How Glickenhaus Will Crash Its SCG 004S Prototype to Legalize America's New Supercar
BY MÁTÉ PETRÁNY
OCTOBER 15, 2020
n 2017, Scuderia Cameron Glickenhaus was granted low-volume manufacturer status by the U.S. National Highway Traffic Safety Administration (NHTSA). Since then, SCG has sold a few road-legal 003S supercars and off-road Boots that can be easily upgraded to race specifications. The big question now is how quickly SCG can get its latest 004S supercar on American roads. The GM V8-powered, mid-engine rocket just completed the Nürburgring 24 in Competizione form, and its street trim is being road tested in Italy. And now, SCG needs to crash it.
The SCG 004S is a unique proposition in that it's a three-seater with a central driving position hand-built in America, and offered at a fraction of the price of other central-seaters like the McLaren Speedtail, Gordon Murray's upcoming GMA T.50 and the proposed Czinger 21C from California. The SCG 004S starts at $460,000 with Chevy's LT4 V8 at 650 horsepower, connected to a gated six-speed Graziano manual.
If somebody prefers the more race-ready 004CS, the 850-horsepower car with the dual-clutch seven-speed Graziano starts at $598,000. Yet before any of these cars could get a plate in at least 49 states, SCG has to hit a wall. Literally.
Large OEMs use several prototypes to get through the validation processes both in Europe and America as quickly as possible. Even niche brands like Rimac can build up to 30 cars at $1 million a pop in order to keep their tight deadlines. However, we also know from Christian von Koenigsegg himself how a single carbon fiber prototype can be subjected to all the punishment, with body panels, crash structures, subframes, windshield and other damaged components swapped test after test, only for the main chassis to survive without sustaining any unrepeatable damage. Koenigsegg's unpainted Regera certainly went through hell so that the brand's first hybrid could become a global product:Luckily, carbon fiber construction makes everything easier, allowing for the crash car's monocoque to live a second life. I've reached out to James Glickenhaus to see what their plan is for the 004S test car that's currently under construction at their Danbury plant. Here's what he could tell us:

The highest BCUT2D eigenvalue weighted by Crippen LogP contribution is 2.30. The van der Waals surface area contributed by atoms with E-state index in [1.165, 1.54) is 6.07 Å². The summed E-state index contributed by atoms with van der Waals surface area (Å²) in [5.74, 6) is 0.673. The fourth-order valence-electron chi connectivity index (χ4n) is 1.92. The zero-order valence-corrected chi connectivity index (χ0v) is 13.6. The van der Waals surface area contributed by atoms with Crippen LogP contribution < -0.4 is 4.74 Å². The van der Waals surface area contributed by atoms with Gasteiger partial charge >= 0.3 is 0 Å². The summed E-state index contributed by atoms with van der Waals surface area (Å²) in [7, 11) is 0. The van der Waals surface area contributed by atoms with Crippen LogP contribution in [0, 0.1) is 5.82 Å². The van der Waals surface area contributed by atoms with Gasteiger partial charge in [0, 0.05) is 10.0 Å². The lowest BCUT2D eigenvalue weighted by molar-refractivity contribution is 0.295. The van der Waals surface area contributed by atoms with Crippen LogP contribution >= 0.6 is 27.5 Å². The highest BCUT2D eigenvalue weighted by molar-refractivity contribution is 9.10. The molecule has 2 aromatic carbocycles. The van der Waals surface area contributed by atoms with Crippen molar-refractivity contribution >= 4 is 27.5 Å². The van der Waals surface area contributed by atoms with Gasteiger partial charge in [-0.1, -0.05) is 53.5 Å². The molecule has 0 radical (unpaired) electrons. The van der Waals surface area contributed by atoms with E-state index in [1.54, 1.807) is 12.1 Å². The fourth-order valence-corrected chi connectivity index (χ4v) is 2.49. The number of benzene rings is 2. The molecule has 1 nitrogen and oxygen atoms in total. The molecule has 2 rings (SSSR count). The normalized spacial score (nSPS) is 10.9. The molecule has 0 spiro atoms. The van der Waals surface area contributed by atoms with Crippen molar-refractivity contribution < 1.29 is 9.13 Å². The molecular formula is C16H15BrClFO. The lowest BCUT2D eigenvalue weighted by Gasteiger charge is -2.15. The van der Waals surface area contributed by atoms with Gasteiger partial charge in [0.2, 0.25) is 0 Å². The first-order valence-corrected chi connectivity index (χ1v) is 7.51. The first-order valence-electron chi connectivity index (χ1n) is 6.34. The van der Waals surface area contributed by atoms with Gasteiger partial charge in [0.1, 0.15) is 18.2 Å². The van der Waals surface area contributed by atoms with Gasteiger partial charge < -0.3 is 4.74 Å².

"Normally, it can take up to 15 cars to fully crash test. Because of the strength of the 004 and its modular construction, we think we can do all required tests with a single car. Afterwards, we will rebuild it into a race car or a factory demonstrator. This also got us thinking about offering total factory crash rebuilding at a capped price of wholesale. This would reduce insurance costs and ensure that all SCGs could be completely repaired and won't ever have "salvage" titles. This would be for all our vehicles. We want them totally repairable. The S and CS are modular so very likely a lot could be salvaged. We have to work it out, but this would allow owners to know that we want their SCGs to be properly repairable. We will provide all help a dealer might need to full do a total restoration if ever needed way down the road as well. Finally, we will also offer retrofittable EVO kits at a reasonable cost indefinitely as we are constantly re-engineering our vehicles."
Selling road cars will also allow SCG to homologate its 004C for what Glickenhaus expects to be a "universal GT class" encompassing WEC, ACO, IMSA and DTM series after 2021. That's a step other manufacturers should watch out for, because the 004C has had a pretty great start with real-world racing. Three weeks ago, SCG's single 004C completed Europe's toughest endurance race against 33 factory GT3 cars without ever being calibrated for the wet, only to finish 14th overall after producing no faults during the race.
Racing is the only way a small manufacturer can truly test its road components to their maximum in a short time. James Glickenhaus claims that the 24 Hours of Nürburgring equals "100,000 miles of road testing" for them.